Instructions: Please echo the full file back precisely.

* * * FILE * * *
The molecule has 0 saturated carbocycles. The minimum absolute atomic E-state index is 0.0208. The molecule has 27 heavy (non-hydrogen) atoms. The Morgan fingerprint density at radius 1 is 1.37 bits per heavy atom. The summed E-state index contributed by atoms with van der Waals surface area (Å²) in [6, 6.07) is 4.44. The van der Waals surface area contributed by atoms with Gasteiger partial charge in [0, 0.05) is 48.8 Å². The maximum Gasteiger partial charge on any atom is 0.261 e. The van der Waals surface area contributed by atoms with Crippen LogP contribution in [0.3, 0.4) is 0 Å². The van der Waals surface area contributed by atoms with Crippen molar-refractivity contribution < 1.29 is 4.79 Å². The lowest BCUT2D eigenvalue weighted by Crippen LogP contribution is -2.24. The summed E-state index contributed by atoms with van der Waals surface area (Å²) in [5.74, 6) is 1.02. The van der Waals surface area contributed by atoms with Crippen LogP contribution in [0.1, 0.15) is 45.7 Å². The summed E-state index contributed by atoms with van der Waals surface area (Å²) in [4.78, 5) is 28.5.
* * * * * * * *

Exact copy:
The molecule has 0 saturated carbocycles. The minimum absolute atomic E-state index is 0.0208. The molecule has 27 heavy (non-hydrogen) atoms. The Morgan fingerprint density at radius 1 is 1.37 bits per heavy atom. The summed E-state index contributed by atoms with van der Waals surface area (Å²) in [6, 6.07) is 4.44. The van der Waals surface area contributed by atoms with Gasteiger partial charge in [0, 0.05) is 48.8 Å². The maximum Gasteiger partial charge on any atom is 0.261 e. The van der Waals surface area contributed by atoms with Crippen LogP contribution in [0.3, 0.4) is 0 Å². The van der Waals surface area contributed by atoms with Crippen molar-refractivity contribution < 1.29 is 4.79 Å². The lowest BCUT2D eigenvalue weighted by Crippen LogP contribution is -2.24. The summed E-state index contributed by atoms with van der Waals surface area (Å²) in [5.74, 6) is 1.02. The van der Waals surface area contributed by atoms with Crippen LogP contribution in [0.1, 0.15) is 45.7 Å². The summed E-state index contributed by atoms with van der Waals surface area (Å²) in [4.78, 5) is 28.5.